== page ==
Smith is a very common surname. If one person starts the Smith Automobile Company and another person starts the Smith Farm, obviously there's no issue there. That's because none of us invented "Smith", it's understood to be a common name, etc.
On the other hand, if I start "The Google Paper Company", I'm pretty damn sure I would quickly and easily lose that case, despite the fact that google does not sell paper. And nobody would think that is weird, because Google is very obvious an invention (Yeah, I know, "googol", but the spelling makes it unique).
"Kik" is a lot closer to the "google" situation than the "apple" situation.
I guarantee you won't last long if you start a Coca-Cola School of Hairdressing, even though the beverage company doesn't compete for that business.
Feel free to start Kik Paper Co, however.
And keep in mind that the OP I was responding to was arguing that if the name is unique it gets extra protection. That's false. Fame offers extra protection, uniqueness does not.
Are you sure a court wouldn't consider that qualifying as a famous mark? I'm not going to dig into case law, but my guess is it very well could be.
"Evidence relevant to the fame of a trademark may include sales, advertising and revenue figures; geographical scope of use; channels of trade; registrations in home and other countries; past enforcement efforts; and the results of consumer recognition surveys (provided the survey methods are approved by the courts in that jurisdiction)." http://www.inta.org/TrademarkBasics/FactSheets/Pages/FamousW...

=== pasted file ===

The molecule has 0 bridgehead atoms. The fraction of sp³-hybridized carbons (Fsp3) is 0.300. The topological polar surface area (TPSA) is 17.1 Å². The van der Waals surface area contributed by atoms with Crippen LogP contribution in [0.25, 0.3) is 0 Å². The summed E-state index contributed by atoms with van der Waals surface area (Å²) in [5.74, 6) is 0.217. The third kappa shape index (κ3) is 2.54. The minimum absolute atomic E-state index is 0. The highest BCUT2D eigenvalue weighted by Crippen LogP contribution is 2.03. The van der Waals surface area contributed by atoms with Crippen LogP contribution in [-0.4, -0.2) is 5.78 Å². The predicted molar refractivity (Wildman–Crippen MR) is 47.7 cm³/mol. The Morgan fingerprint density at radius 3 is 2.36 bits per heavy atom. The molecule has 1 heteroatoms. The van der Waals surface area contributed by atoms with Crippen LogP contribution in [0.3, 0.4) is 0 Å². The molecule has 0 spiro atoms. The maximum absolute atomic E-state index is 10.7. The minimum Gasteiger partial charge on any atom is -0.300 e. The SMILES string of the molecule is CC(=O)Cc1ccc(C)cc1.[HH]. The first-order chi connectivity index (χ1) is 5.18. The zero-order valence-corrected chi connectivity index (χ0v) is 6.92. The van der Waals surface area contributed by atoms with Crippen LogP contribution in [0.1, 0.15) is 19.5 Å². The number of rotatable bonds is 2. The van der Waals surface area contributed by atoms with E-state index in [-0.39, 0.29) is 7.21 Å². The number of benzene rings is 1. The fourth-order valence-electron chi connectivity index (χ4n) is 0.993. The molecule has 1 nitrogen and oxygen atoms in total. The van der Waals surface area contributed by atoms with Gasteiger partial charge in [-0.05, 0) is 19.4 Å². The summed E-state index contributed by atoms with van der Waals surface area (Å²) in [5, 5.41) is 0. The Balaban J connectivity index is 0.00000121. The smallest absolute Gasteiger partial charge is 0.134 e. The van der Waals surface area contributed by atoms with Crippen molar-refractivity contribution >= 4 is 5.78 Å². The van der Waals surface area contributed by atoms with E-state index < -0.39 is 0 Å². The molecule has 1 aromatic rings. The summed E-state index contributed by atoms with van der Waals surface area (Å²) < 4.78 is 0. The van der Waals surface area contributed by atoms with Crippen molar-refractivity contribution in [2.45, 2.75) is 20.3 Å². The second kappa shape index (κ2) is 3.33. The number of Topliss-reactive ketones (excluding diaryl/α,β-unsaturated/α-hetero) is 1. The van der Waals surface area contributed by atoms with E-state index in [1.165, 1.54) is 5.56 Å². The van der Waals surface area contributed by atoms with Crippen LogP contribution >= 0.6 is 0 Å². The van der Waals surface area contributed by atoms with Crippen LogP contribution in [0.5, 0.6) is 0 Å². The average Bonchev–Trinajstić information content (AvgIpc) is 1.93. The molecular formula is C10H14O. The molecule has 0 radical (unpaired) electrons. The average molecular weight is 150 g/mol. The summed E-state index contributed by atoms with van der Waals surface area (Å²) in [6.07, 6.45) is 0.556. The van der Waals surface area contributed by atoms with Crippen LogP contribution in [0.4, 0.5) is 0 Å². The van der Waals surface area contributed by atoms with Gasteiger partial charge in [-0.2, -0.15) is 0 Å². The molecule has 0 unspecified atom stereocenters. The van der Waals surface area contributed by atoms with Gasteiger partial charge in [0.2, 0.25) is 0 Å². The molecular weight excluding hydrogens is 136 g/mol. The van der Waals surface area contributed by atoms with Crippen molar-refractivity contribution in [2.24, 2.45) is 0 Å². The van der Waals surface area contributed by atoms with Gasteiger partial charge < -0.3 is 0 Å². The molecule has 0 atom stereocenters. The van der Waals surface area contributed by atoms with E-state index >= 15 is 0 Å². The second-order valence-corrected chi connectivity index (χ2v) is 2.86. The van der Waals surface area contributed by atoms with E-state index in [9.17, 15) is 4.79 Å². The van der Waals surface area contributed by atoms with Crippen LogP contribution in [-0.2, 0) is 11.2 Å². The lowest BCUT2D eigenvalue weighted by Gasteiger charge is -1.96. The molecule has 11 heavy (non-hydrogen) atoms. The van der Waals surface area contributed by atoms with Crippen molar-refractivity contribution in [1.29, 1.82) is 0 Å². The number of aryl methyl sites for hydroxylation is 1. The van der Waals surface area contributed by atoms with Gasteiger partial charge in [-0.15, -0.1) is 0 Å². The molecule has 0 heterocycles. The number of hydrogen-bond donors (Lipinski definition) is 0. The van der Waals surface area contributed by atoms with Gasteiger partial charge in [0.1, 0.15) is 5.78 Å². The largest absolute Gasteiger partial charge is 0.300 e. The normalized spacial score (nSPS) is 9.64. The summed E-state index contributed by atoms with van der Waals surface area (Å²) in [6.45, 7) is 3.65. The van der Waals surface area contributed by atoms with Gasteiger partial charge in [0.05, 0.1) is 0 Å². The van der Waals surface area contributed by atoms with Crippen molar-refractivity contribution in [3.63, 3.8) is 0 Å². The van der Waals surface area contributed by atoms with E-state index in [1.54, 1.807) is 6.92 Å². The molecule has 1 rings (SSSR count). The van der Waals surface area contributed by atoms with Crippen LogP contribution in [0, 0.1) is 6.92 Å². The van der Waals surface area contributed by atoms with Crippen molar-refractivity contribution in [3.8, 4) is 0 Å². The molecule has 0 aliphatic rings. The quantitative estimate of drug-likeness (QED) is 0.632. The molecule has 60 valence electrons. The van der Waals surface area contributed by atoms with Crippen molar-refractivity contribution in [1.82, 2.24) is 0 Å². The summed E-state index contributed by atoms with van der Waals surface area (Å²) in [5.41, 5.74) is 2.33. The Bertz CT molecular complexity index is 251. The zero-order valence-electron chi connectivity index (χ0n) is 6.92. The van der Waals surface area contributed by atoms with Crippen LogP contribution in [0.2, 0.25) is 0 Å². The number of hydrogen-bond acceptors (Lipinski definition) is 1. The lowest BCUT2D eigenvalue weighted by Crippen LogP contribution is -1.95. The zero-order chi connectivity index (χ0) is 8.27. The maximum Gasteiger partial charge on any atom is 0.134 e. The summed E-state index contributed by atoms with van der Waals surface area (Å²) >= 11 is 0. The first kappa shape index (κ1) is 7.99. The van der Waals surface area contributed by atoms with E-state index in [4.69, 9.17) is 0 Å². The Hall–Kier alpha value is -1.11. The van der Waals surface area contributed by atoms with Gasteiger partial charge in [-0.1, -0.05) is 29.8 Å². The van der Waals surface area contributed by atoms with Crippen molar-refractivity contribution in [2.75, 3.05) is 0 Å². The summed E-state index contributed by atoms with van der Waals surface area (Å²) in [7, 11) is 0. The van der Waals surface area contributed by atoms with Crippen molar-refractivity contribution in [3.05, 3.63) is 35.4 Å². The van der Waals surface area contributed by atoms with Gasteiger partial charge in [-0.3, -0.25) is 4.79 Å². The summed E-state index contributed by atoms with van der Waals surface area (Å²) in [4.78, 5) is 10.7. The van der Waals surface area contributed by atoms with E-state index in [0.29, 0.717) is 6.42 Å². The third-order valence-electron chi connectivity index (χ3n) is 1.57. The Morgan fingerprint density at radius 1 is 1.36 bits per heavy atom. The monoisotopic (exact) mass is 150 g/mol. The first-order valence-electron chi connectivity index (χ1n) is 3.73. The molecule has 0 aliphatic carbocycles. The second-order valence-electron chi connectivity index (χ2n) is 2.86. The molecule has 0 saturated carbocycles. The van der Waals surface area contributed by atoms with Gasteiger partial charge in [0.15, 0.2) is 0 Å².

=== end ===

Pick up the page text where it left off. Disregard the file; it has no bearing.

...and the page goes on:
Teenagers represent 9.5% of the US population meaning that 3.8% of the US population (using their 40% figure) have "used" their app. Alternatively the 240 million registered users would imply about 3.5% of the total global population has used it.
I can say that I honestly have ZERO doubt that "kik" would never be ruled famous by any possible measure.
To be even reasonably certain in this case, I would need case law of similarly well-known brands being challenged. Do you have some? Capturing 40% of their target market seems pretty well known to me, but again, that's meaningless without the case law.
Mcdonald's was able to show that there would be consumer confusion DESPITE Mcdonald's not doing hotels nor Mcsleep inns not doing food.
As a result, Mcdonalds basically has an open trademark enforcement on "Mc-" whatever.
While I'm not fond of the judgement here, it was nonetheless decided thusly, and contradicts your otherwise accurate (so far as I know) statement. (And to weaken my own point, I believe Apple lost a similar case about i<whatever>, so nothing here is clear and reliable.)